Open Access in 2013
Discover how Elsevier is approaching Open Access in 2013 and how we will comply with new UK and European regulations
By Alicia Wise Posted on 1 March 2013
Throughout 2013, there will be many discussions between researchers on exactly how open access will be implemented in their community. This will be particularly important in the UK and Europe. Back in July, the UK government endorsed the Finch Report recommendations for government-funded research to be made available in open access publications. The European Commission has since followed suit, making a similar announcement for an open access policy starting in 2014. Both of these developments have far-reaching consequences in all disciplines, bringing open access very much to the foreground of researchers' minds this year.
What is Elsevier's Position?
At Elsevier, we have welcomed the recommendations from the Finch Report and have always supported models that help researchers communicate and access information in a sustainable way. This is why we have been busy scaling our programs and activities to offer authors a greater choice of open access options.
How can you publish Open Access?
Firstly, you can choose to publish in over 30 of our Open Access journals which are hosted on our ScienceDirect platform and include the recently launched Cell Reports and Journal of Cancer Policy. A full directory of our open access journals is available online.
Alternatively you can also continue to publish in 1500 of our journals which have an Open Article option. This allows any author to choose to publish open access after acceptance. This option allows authors to continue to publish in respected high quality journals while also complying with new open access policies and mandates. Further details on this option are available from our website.
All articles published in this way will be made permanently free for everyone to access and use immediately upon publication. Our publications continue to have full peer review, ensuring that the broader community not only reads the latest research but trust that it is factual, original and of the highest quality and ethical standards.
When publishing Open Access, a fee is payable by the author or research funder to cover the costs associated with publication. Elsevier publishes journals encompassing the full breadth of scientific research and the full range of research outcomes. Our publication fees reflect this diversity and range from $500USD to $5000USD.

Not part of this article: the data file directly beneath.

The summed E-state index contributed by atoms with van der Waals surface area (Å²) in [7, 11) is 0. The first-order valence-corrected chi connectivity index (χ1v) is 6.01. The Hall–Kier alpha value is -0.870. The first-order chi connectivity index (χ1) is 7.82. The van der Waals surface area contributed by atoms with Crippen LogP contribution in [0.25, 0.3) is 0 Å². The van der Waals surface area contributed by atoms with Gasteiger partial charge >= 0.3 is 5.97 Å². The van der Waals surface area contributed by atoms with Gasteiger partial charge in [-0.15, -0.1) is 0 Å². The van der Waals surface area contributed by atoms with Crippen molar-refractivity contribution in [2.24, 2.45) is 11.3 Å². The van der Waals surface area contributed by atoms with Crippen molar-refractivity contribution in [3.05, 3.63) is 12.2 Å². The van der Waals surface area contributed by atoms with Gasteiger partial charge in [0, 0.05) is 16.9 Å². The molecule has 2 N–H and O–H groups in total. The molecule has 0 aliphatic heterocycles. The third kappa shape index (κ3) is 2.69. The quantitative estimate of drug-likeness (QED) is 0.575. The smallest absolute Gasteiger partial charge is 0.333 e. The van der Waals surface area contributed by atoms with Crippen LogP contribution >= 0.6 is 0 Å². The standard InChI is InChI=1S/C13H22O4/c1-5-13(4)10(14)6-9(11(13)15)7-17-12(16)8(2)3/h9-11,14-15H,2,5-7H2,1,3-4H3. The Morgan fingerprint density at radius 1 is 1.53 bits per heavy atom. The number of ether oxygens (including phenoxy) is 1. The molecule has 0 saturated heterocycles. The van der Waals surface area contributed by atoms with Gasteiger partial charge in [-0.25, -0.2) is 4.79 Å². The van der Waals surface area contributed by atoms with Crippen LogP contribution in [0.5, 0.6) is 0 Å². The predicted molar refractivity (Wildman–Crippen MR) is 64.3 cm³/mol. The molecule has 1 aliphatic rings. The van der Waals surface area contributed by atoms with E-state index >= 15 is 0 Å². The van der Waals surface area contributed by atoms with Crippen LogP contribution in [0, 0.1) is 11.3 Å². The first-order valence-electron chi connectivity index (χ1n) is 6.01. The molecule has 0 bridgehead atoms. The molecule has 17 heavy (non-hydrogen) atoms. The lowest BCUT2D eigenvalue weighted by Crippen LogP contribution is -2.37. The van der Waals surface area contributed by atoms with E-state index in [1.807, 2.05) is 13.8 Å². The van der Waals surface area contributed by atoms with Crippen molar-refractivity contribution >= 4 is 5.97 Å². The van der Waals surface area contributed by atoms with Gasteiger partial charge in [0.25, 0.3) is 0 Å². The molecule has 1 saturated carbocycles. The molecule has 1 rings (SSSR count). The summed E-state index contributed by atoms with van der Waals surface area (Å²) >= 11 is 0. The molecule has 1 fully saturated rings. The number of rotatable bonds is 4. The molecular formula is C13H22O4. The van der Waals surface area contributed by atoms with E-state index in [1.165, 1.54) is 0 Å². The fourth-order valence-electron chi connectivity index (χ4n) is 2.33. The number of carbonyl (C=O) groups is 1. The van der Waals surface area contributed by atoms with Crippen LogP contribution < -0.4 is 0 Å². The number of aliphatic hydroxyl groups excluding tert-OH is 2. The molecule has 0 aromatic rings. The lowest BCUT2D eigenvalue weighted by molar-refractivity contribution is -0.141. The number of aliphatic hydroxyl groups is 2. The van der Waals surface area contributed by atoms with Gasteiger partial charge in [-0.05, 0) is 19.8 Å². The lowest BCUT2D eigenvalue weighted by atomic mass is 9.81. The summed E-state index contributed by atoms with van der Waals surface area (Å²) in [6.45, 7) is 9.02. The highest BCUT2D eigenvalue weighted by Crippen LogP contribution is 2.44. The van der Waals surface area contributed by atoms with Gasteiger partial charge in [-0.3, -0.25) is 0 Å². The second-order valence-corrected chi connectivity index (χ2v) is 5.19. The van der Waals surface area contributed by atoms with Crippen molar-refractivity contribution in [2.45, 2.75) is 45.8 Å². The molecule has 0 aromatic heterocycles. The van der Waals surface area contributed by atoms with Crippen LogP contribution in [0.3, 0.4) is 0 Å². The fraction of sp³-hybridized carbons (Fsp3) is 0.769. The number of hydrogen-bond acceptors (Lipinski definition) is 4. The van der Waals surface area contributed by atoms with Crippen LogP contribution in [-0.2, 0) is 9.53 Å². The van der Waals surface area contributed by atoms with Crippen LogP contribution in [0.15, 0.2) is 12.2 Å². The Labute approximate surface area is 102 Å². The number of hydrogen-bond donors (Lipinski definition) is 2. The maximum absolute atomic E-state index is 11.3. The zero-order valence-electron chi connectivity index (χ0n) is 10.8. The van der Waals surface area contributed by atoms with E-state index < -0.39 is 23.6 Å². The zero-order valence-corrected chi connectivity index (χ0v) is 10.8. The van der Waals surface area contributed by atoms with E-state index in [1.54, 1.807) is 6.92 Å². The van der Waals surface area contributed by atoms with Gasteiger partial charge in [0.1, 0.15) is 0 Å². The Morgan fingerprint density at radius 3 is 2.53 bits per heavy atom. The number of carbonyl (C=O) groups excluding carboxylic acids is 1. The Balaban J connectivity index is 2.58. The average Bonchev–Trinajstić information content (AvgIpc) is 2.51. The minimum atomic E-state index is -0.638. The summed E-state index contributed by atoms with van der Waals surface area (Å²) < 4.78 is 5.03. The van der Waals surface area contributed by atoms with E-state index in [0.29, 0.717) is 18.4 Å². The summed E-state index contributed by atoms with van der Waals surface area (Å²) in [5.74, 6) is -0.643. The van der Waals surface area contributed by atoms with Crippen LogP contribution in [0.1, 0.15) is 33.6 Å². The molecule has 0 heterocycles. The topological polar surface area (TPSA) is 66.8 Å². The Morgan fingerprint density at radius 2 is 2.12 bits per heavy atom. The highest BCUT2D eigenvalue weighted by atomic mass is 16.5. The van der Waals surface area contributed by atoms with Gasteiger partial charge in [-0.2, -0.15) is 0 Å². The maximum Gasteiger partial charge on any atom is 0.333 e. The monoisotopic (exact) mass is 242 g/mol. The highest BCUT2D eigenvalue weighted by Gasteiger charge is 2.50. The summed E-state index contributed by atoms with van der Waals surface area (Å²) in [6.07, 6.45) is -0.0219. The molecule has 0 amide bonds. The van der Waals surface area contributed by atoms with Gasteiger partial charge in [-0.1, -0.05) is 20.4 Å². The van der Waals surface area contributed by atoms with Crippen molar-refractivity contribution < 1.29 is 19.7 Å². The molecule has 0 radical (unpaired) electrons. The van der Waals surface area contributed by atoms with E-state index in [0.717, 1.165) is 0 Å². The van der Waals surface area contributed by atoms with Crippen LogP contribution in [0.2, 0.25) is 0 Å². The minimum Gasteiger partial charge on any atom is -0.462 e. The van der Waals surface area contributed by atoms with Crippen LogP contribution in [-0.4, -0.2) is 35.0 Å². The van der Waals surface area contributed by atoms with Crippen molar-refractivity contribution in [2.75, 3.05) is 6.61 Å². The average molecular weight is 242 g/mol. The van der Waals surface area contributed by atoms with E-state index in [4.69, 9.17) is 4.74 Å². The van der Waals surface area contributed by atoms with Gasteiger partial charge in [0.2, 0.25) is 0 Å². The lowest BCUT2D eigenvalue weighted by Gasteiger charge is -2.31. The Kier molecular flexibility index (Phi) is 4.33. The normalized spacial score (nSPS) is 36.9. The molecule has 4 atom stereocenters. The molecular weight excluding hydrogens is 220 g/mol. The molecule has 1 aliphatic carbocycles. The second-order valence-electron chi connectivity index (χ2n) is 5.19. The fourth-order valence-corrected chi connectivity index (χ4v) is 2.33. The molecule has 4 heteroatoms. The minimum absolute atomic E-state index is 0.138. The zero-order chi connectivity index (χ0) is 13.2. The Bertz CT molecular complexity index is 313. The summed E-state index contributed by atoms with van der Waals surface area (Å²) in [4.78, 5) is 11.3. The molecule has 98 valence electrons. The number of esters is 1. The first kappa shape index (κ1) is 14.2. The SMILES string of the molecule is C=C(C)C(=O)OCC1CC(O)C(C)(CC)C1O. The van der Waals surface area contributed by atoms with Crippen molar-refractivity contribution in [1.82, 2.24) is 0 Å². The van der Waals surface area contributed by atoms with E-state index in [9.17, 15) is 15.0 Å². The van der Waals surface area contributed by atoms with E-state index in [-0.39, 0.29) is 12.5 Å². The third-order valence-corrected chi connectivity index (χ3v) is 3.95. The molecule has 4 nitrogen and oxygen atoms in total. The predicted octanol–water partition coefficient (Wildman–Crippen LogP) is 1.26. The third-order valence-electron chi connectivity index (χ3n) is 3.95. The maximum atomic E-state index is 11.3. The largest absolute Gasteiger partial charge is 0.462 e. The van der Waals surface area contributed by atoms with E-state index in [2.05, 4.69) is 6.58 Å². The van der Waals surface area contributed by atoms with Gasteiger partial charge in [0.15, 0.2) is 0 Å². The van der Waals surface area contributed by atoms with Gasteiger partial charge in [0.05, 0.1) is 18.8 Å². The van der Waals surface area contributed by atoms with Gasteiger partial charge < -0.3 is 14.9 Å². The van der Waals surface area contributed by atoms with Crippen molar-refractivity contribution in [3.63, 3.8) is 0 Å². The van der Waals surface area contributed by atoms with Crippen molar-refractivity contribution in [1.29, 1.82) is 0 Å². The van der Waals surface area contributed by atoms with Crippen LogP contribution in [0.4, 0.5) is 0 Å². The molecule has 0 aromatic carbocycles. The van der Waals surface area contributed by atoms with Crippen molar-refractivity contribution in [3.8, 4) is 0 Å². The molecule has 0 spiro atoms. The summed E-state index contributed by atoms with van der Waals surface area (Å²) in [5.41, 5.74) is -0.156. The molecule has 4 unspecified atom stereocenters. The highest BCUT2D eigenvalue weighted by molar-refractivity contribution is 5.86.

Elsevier has established agreements with major funding bodies worldwide to help assist authors comply with new Open Access policies. In some occasions, the funding bodies will reimburse authors for open access publication fees. We have published a list of funding body agreements on Elsevier.com.
In addition to Open Access journals or Open Articles, we also open up the archives of over 82 Elsevier journals. This means the public have free access to published articles after a journal specific period of time. For example, all Cell Press articles are freely available after 12 months. You can find more information on journals with open archives here.
What about the Green Route?
There has also been a lot of discussion about Green Open Access. Essentially, this is just referring to self-archiving and it means posting your manuscript on your personal or institutional website.
Unlike the gold open access model, there are no fees for the author to pay under the green model of open access. Instead the publication costs are paid for by subscriptions, which enable readers to access the final published version of the journal article.
Elsevier has a journal specific posting policy which allows authors to voluntarily post their accepted author manuscript or preprint to your personal websites or institutional repositories.
However, if your funder or employer requires you to post your articles or has a policy or mandate in place, Elsevier needs an agreement in advance. This is to make sure that the organization's manuscript posting policies do not undermine the sustainability of the journal. Typically, such an agreement entails a period of time before your manuscript is made publicly available as well as a requirement to link from the manuscript to the final version of your published journal article.
Elsevier is working in partnership to test and learn more about how best to support sustainable green open access. For example Elsevier deposits accepted author manuscripts to PubMed Central for authors reporting research funded by the NIH. As a result, Elsevier has deposited more than 80,000 author manuscripts since 2005.
What is in the future?
Throughout the year, we are expecting a lot of new and exciting developments. Elsevier is working hard to ensure that all authors will continue to have a greater choice as to how and where to publisher their research. For more information about policies or the latest information visit www.elsevier.com/openaccess.
Dr. Alicia Wise holds a Ph.D. in Anthropology from the University of North Carolina - Chapel Hill. She joined Elsevier in June 2010 as Director of Universal Access. In this role she is responsible for our access strategy and policies, for launching/monitoring access pilot projects, and for building relationships with other stakeholders in the scholarly communication landscape who share our interest in broadening access. The universal access team works closely with colleagues throughout Elsevier and is a catalyst for information exchange and innovation.